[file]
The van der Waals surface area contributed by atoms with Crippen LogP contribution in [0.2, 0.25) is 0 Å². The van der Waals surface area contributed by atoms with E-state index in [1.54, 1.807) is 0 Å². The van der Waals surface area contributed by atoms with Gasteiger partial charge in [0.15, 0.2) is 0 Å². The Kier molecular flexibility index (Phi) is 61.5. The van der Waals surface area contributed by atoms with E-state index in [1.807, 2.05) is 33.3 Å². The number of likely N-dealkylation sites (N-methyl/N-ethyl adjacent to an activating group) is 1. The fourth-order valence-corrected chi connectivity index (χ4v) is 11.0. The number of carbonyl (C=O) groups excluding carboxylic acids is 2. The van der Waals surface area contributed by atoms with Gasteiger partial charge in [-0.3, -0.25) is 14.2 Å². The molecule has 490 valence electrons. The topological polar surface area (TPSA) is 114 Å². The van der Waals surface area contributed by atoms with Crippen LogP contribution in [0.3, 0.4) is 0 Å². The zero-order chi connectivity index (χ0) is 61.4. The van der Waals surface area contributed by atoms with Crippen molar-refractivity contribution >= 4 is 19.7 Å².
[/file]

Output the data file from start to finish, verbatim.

The van der Waals surface area contributed by atoms with Crippen LogP contribution in [0.2, 0.25) is 0 Å². The van der Waals surface area contributed by atoms with E-state index in [1.54, 1.807) is 0 Å². The van der Waals surface area contributed by atoms with Gasteiger partial charge in [0.15, 0.2) is 0 Å². The Kier molecular flexibility index (Phi) is 61.5. The van der Waals surface area contributed by atoms with E-state index in [1.807, 2.05) is 33.3 Å². The number of likely N-dealkylation sites (N-methyl/N-ethyl adjacent to an activating group) is 1. The fourth-order valence-corrected chi connectivity index (χ4v) is 11.0. The number of carbonyl (C=O) groups excluding carboxylic acids is 2. The van der Waals surface area contributed by atoms with Gasteiger partial charge in [-0.3, -0.25) is 14.2 Å². The molecule has 490 valence electrons. The topological polar surface area (TPSA) is 114 Å². The van der Waals surface area contributed by atoms with Crippen LogP contribution in [0.3, 0.4) is 0 Å². The zero-order chi connectivity index (χ0) is 61.4. The van der Waals surface area contributed by atoms with Crippen molar-refractivity contribution >= 4 is 19.7 Å².